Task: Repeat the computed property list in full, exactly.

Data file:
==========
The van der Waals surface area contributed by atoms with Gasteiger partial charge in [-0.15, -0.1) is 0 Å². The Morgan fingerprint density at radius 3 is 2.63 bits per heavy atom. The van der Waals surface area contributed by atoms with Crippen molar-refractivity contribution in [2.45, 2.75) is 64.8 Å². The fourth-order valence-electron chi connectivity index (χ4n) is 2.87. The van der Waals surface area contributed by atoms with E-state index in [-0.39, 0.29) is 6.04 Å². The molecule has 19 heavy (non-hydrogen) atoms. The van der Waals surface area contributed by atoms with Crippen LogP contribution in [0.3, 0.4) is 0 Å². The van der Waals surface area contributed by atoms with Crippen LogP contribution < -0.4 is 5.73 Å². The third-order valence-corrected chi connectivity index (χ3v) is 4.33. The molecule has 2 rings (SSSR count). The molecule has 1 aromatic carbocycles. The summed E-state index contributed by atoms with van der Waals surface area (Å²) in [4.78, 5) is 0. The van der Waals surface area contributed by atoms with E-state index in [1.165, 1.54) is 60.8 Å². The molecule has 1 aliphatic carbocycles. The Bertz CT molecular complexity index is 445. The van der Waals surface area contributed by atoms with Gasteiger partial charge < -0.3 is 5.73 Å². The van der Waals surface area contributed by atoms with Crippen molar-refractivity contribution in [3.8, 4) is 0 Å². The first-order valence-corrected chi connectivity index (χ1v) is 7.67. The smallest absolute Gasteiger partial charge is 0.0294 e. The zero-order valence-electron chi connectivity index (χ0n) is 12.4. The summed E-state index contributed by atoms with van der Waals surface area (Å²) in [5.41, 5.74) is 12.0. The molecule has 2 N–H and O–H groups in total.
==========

The van der Waals surface area contributed by atoms with Gasteiger partial charge in [-0.15, -0.1) is 0 Å². The Morgan fingerprint density at radius 3 is 2.63 bits per heavy atom. The van der Waals surface area contributed by atoms with Crippen molar-refractivity contribution in [2.45, 2.75) is 64.8 Å². The fourth-order valence-electron chi connectivity index (χ4n) is 2.87. The van der Waals surface area contributed by atoms with E-state index in [-0.39, 0.29) is 6.04 Å². The molecule has 19 heavy (non-hydrogen) atoms. The van der Waals surface area contributed by atoms with Crippen LogP contribution in [0.3, 0.4) is 0 Å². The van der Waals surface area contributed by atoms with Crippen LogP contribution < -0.4 is 5.73 Å². The third-order valence-corrected chi connectivity index (χ3v) is 4.33. The molecule has 2 rings (SSSR count). The molecule has 1 aromatic carbocycles. The summed E-state index contributed by atoms with van der Waals surface area (Å²) in [4.78, 5) is 0. The van der Waals surface area contributed by atoms with E-state index in [1.165, 1.54) is 60.8 Å². The molecule has 1 aliphatic carbocycles. The Bertz CT molecular complexity index is 445. The van der Waals surface area contributed by atoms with Gasteiger partial charge < -0.3 is 5.73 Å². The van der Waals surface area contributed by atoms with Crippen molar-refractivity contribution in [3.8, 4) is 0 Å². The first-order valence-corrected chi connectivity index (χ1v) is 7.67. The smallest absolute Gasteiger partial charge is 0.0294 e. The zero-order valence-electron chi connectivity index (χ0n) is 12.4. The summed E-state index contributed by atoms with van der Waals surface area (Å²) in [5.41, 5.74) is 12.0. The molecule has 2 N–H and O–H groups in total.